Developing economies hardest hit by pandemic downturn
Along with a global health pandemic, many countries are also facing an economic recession unlike any seen in decades.
While the economies of developed countries are struggling, most experts are confident they will recover over time. Those of developing countries, however, were in economic peril prior to COVID-19—and now face a frightening and uncertain future.
In fact, the fate of those countries may ripple across every economy and influence the global recovery—no matter if it is politically popular or not, according to Economics professor Juan Carlos Hatchondo.
Governments in developing countries will not be able to intervene as aggressively as necessary to keep their economies from freefall. They simply don't have the financial fire power of advanced economies. That will lead to a more pronounced downturns—ones that could suck others down with them.
Advanced economies like the United States, Germany, France, and Canada have two instruments available to finance the large-scale government interventions required by the current crisis: They can issue debt and they can issue 'money' by decreasing nominal interest rates through central banks.
Because of them, in part, investors believe these governments are going to employ sound, long-term fiscal and monetary policies going forward. They are not concerned about the future governments ability or willingness to pay back debt or tolerate high inflation rates.
Those are a huge advantage, Hatchondo said.
The picture is different for developing countries. Even though many have made progress on the fiscal and monetary fronts, they are still more constrained than advanced economies.
"The market for newly issued debt has almost frozen for developing countries. The fall in the value of developing countries' currencies can be a sign that the market has concerns about their ability to conduct sound monetary policies in the long run," he said. "This implies their central banks need to be more cautious if they want to conduct expansionary monetary policies now."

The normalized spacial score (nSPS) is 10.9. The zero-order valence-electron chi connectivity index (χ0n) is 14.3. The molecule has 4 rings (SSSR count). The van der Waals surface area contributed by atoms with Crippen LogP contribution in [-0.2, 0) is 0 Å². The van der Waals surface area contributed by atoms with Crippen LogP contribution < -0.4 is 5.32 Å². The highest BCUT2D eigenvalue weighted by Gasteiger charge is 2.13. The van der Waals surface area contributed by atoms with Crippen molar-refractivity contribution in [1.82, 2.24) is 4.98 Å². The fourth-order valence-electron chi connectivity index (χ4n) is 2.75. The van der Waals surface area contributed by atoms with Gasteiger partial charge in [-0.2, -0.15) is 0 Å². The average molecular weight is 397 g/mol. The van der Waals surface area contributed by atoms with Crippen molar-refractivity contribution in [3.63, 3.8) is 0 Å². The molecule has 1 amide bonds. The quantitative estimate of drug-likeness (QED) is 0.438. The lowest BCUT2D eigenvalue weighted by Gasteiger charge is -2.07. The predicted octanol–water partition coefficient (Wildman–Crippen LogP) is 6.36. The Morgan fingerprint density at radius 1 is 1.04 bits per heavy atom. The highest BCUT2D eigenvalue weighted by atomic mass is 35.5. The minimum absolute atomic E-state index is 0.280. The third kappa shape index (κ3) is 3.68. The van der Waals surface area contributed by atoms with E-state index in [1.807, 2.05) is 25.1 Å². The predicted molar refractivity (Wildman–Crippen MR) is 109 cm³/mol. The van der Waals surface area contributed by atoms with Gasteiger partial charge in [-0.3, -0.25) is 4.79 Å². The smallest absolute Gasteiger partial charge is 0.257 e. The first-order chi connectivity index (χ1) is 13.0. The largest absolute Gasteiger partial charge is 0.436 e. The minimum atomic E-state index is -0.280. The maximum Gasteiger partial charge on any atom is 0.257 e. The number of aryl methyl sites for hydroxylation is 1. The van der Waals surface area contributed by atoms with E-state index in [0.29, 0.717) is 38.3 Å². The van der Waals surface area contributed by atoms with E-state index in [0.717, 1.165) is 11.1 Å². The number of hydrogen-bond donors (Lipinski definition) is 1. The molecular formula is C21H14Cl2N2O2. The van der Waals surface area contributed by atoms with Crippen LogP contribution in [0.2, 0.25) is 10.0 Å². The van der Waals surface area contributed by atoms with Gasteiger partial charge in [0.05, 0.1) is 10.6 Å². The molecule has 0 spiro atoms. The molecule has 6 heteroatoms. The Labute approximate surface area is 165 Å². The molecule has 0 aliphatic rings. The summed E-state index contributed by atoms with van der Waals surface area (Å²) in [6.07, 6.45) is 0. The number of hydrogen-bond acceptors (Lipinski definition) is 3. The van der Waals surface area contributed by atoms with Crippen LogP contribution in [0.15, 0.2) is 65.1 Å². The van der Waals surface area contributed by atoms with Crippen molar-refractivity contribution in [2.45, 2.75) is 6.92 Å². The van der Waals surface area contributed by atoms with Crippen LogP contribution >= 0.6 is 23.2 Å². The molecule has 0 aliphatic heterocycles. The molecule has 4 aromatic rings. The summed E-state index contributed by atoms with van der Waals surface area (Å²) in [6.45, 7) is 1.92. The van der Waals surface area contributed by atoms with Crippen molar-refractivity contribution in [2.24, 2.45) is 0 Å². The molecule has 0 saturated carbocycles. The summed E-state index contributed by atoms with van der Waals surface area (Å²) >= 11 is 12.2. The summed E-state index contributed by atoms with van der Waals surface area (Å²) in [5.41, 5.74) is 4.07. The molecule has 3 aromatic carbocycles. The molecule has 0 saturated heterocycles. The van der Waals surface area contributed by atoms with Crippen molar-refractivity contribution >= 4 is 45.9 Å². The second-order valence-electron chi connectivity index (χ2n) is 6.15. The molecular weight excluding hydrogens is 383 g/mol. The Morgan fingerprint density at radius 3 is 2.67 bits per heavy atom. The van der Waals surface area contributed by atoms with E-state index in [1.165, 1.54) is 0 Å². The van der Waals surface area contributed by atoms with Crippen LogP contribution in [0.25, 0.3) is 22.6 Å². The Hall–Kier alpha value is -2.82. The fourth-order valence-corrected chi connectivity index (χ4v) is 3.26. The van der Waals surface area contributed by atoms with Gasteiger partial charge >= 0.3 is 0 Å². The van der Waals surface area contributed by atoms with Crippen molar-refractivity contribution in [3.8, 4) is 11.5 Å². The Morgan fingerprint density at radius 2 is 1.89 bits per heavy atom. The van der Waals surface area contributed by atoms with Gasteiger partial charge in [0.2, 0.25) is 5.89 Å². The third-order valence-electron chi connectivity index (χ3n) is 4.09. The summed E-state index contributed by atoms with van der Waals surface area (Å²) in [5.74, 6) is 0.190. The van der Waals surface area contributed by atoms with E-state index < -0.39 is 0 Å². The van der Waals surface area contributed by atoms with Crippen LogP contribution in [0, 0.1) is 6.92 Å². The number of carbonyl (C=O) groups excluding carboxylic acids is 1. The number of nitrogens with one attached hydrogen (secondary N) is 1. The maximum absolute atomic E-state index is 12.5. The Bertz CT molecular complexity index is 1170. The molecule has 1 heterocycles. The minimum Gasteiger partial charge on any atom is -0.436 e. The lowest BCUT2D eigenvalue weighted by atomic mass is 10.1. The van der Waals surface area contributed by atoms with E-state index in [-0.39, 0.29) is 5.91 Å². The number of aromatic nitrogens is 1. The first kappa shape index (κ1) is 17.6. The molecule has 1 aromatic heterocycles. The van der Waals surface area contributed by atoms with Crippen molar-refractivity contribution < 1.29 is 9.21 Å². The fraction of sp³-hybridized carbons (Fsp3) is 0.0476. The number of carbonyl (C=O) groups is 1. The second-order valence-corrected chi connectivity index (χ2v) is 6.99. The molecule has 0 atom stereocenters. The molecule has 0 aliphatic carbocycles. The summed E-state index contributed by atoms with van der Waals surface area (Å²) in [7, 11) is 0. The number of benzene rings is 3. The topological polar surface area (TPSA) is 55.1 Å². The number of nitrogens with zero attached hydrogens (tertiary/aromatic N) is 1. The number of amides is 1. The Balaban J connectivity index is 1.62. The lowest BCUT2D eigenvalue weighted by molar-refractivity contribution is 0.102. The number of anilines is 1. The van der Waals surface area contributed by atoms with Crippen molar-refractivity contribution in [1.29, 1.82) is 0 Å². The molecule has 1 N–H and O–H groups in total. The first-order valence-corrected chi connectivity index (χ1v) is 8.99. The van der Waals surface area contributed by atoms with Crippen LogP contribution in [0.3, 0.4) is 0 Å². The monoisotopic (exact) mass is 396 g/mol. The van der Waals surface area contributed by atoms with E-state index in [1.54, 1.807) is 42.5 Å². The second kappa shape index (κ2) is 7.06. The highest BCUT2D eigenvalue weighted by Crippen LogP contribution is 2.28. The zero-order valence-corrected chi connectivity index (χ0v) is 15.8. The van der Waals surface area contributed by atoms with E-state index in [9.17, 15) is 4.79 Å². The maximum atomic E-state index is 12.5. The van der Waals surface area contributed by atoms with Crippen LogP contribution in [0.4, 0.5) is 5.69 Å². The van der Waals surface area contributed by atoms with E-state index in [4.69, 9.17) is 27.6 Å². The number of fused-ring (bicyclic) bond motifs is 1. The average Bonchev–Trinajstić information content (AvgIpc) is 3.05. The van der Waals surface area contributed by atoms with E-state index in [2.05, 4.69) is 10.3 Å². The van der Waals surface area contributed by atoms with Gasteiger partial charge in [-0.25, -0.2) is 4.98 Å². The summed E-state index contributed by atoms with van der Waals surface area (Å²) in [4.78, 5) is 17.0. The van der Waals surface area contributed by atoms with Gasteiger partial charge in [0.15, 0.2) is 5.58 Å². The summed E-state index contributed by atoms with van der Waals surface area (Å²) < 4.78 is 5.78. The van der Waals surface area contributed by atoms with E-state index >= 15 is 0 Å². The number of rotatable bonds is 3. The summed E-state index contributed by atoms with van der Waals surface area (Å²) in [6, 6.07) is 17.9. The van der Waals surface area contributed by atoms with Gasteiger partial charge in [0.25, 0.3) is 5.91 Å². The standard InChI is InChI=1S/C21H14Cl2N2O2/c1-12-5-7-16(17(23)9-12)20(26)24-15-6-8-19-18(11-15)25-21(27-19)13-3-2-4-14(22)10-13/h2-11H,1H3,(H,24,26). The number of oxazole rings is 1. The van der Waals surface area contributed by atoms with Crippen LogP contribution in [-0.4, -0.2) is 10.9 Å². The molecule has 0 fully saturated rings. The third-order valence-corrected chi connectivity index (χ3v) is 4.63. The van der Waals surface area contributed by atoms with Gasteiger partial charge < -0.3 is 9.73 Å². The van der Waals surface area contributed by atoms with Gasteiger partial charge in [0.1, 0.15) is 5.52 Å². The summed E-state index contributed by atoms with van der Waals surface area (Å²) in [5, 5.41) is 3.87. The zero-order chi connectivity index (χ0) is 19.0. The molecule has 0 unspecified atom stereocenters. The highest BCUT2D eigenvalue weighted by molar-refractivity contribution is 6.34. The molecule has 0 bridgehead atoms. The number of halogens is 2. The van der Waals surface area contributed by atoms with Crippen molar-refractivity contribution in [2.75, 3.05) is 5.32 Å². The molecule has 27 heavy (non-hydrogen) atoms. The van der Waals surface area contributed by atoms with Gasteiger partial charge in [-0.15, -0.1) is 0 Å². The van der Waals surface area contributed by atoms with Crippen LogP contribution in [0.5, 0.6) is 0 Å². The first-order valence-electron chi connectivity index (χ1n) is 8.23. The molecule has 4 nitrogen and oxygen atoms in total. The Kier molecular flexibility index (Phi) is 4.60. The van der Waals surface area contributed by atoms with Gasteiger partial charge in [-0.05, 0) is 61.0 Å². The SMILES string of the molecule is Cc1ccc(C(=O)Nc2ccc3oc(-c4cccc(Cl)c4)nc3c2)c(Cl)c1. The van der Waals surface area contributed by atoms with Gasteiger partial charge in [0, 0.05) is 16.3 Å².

This uncertainty has pushed many developing countries to seek financial assistance from institutions like the International Monetary Fund (IMF), World Bank and others. In fact, the IMF has created new credit lines available for countries that require them.
Given the magnitude of the global shock, official credit may not be sufficient. Actions governments in developing countries may need to take could lead to higher inflation rates and GDP collapse in those countries.
And don't expect developed countries to come to the rescue either, Hatchondo added. While it may be in their self-interest over the medium- and long-term, policymakers are constrained by what is politically feasible.
"An increase in local unemployment and closed businesses would make it politically toxic to overtly divert resources to assist foreign countries instead of helping local communities," Hatchondo said.
"Instead, we will see a more direct involvement from advanced countries through international financial institutions like the IMF or World Bank, which are funded mostly by advanced countries. We might even see an increase in the funding from advanced economies to those institutions. But that may not match the higher demand for loans from governments in developing countries."
With the effects of the economic downturn, there may be an unprecedented acceleration in stark structural changes in the economy. Some businesses will grow rapidly; others will disappear completely.
"Think about the shift from shopping in retail stores to online. Or a shift from commercial real estate to residential real estate as more people will work from home more than in an office or store," Hatchondo said.
"Structural changes can be beneficial, but they also create tensions. New jobs may be in different locations and demand different skills than the jobs that are lost."